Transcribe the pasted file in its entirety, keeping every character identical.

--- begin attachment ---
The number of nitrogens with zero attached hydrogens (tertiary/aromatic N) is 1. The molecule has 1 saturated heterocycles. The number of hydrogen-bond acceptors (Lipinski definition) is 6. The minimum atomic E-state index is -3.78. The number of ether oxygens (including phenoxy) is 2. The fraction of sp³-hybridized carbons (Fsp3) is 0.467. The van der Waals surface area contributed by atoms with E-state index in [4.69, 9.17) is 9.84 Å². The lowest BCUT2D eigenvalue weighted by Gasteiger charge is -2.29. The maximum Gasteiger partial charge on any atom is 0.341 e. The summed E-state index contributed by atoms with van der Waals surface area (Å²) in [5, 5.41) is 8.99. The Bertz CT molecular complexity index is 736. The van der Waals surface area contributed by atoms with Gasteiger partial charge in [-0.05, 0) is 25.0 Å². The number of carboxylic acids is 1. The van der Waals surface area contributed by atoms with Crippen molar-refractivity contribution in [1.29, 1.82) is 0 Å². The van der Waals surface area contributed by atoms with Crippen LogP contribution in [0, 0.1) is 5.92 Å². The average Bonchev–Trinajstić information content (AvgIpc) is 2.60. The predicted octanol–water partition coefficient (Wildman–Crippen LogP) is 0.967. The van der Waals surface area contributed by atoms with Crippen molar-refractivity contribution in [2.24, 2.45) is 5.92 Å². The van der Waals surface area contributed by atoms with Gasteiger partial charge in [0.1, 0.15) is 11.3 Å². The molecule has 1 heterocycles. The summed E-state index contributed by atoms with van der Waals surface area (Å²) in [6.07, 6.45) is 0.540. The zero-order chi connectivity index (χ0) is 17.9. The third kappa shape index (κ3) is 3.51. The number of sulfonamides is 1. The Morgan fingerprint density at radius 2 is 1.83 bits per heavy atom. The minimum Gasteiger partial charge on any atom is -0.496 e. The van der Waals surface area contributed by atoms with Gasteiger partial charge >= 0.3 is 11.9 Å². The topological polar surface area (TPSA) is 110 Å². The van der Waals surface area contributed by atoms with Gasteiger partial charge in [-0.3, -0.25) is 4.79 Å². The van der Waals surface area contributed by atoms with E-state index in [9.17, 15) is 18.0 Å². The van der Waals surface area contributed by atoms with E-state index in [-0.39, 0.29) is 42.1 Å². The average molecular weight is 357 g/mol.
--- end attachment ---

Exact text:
The number of nitrogens with zero attached hydrogens (tertiary/aromatic N) is 1. The molecule has 1 saturated heterocycles. The number of hydrogen-bond acceptors (Lipinski definition) is 6. The minimum atomic E-state index is -3.78. The number of ether oxygens (including phenoxy) is 2. The fraction of sp³-hybridized carbons (Fsp3) is 0.467. The van der Waals surface area contributed by atoms with E-state index in [4.69, 9.17) is 9.84 Å². The lowest BCUT2D eigenvalue weighted by Gasteiger charge is -2.29. The maximum Gasteiger partial charge on any atom is 0.341 e. The summed E-state index contributed by atoms with van der Waals surface area (Å²) in [5, 5.41) is 8.99. The Bertz CT molecular complexity index is 736. The van der Waals surface area contributed by atoms with Gasteiger partial charge in [-0.05, 0) is 25.0 Å². The number of carboxylic acids is 1. The van der Waals surface area contributed by atoms with Crippen molar-refractivity contribution in [1.29, 1.82) is 0 Å². The van der Waals surface area contributed by atoms with Crippen LogP contribution in [0, 0.1) is 5.92 Å². The average Bonchev–Trinajstić information content (AvgIpc) is 2.60. The predicted octanol–water partition coefficient (Wildman–Crippen LogP) is 0.967. The van der Waals surface area contributed by atoms with Crippen molar-refractivity contribution in [2.24, 2.45) is 5.92 Å². The van der Waals surface area contributed by atoms with Gasteiger partial charge in [0.1, 0.15) is 11.3 Å². The molecule has 1 heterocycles. The summed E-state index contributed by atoms with van der Waals surface area (Å²) in [6.07, 6.45) is 0.540. The zero-order chi connectivity index (χ0) is 17.9. The third kappa shape index (κ3) is 3.51. The number of sulfonamides is 1. The Morgan fingerprint density at radius 2 is 1.83 bits per heavy atom. The minimum Gasteiger partial charge on any atom is -0.496 e. The van der Waals surface area contributed by atoms with Gasteiger partial charge >= 0.3 is 11.9 Å². The topological polar surface area (TPSA) is 110 Å². The van der Waals surface area contributed by atoms with Gasteiger partial charge in [-0.3, -0.25) is 4.79 Å². The van der Waals surface area contributed by atoms with E-state index in [9.17, 15) is 18.0 Å². The van der Waals surface area contributed by atoms with E-state index in [-0.39, 0.29) is 42.1 Å². The average molecular weight is 357 g/mol.